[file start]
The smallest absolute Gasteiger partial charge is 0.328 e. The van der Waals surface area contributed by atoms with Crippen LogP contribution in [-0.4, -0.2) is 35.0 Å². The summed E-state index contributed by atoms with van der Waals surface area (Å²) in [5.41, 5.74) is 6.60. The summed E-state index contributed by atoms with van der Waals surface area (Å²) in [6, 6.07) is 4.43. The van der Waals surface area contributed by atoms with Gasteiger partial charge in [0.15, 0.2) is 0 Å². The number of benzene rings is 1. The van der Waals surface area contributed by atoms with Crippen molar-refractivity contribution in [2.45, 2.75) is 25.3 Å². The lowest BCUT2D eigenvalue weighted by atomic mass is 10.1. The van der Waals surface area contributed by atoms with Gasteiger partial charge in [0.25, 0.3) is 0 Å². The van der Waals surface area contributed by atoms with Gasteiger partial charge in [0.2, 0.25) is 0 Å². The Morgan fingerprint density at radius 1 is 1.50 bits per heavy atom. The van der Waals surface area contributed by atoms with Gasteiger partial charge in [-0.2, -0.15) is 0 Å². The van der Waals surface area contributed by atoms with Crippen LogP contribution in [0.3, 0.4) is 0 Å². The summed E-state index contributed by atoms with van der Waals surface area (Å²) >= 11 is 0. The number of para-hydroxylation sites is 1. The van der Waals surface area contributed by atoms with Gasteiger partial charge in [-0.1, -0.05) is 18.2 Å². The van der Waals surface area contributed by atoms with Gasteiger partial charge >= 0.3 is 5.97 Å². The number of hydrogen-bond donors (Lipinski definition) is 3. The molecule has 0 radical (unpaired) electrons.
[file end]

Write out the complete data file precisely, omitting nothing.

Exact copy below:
The smallest absolute Gasteiger partial charge is 0.328 e. The van der Waals surface area contributed by atoms with Crippen LogP contribution in [-0.4, -0.2) is 35.0 Å². The summed E-state index contributed by atoms with van der Waals surface area (Å²) in [5.41, 5.74) is 6.60. The summed E-state index contributed by atoms with van der Waals surface area (Å²) in [6, 6.07) is 4.43. The van der Waals surface area contributed by atoms with Gasteiger partial charge in [0.15, 0.2) is 0 Å². The number of benzene rings is 1. The van der Waals surface area contributed by atoms with Crippen molar-refractivity contribution in [2.45, 2.75) is 25.3 Å². The lowest BCUT2D eigenvalue weighted by atomic mass is 10.1. The van der Waals surface area contributed by atoms with Gasteiger partial charge in [0.25, 0.3) is 0 Å². The van der Waals surface area contributed by atoms with Gasteiger partial charge in [0.2, 0.25) is 0 Å². The Morgan fingerprint density at radius 1 is 1.50 bits per heavy atom. The van der Waals surface area contributed by atoms with Gasteiger partial charge in [-0.2, -0.15) is 0 Å². The van der Waals surface area contributed by atoms with Crippen LogP contribution in [0.3, 0.4) is 0 Å². The summed E-state index contributed by atoms with van der Waals surface area (Å²) >= 11 is 0. The number of para-hydroxylation sites is 1. The van der Waals surface area contributed by atoms with Gasteiger partial charge in [-0.1, -0.05) is 18.2 Å². The van der Waals surface area contributed by atoms with Gasteiger partial charge >= 0.3 is 5.97 Å². The number of hydrogen-bond donors (Lipinski definition) is 3. The molecule has 0 radical (unpaired) electrons.